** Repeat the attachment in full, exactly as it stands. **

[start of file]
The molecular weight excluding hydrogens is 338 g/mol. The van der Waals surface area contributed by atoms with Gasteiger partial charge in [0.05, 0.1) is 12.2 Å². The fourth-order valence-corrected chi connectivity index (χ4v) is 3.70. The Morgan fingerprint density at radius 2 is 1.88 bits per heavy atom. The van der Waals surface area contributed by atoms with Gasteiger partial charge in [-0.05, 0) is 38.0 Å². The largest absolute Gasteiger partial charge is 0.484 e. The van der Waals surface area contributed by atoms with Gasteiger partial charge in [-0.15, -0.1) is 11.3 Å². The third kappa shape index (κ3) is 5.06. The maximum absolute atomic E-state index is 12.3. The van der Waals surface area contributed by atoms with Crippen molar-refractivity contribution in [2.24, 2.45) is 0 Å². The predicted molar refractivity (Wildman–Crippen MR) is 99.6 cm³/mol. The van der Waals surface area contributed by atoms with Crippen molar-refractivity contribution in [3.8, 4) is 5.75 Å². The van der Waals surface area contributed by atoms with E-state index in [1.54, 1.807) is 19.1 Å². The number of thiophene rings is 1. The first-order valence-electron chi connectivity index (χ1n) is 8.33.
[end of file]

The molecular weight excluding hydrogens is 338 g/mol. The van der Waals surface area contributed by atoms with Gasteiger partial charge in [0.05, 0.1) is 12.2 Å². The fourth-order valence-corrected chi connectivity index (χ4v) is 3.70. The Morgan fingerprint density at radius 2 is 1.88 bits per heavy atom. The van der Waals surface area contributed by atoms with Gasteiger partial charge in [-0.05, 0) is 38.0 Å². The largest absolute Gasteiger partial charge is 0.484 e. The van der Waals surface area contributed by atoms with Gasteiger partial charge in [-0.15, -0.1) is 11.3 Å². The third kappa shape index (κ3) is 5.06. The maximum absolute atomic E-state index is 12.3. The van der Waals surface area contributed by atoms with Crippen molar-refractivity contribution in [2.24, 2.45) is 0 Å². The predicted molar refractivity (Wildman–Crippen MR) is 99.6 cm³/mol. The van der Waals surface area contributed by atoms with Crippen molar-refractivity contribution in [3.8, 4) is 5.75 Å². The van der Waals surface area contributed by atoms with E-state index in [1.54, 1.807) is 19.1 Å². The number of thiophene rings is 1. The first-order valence-electron chi connectivity index (χ1n) is 8.33.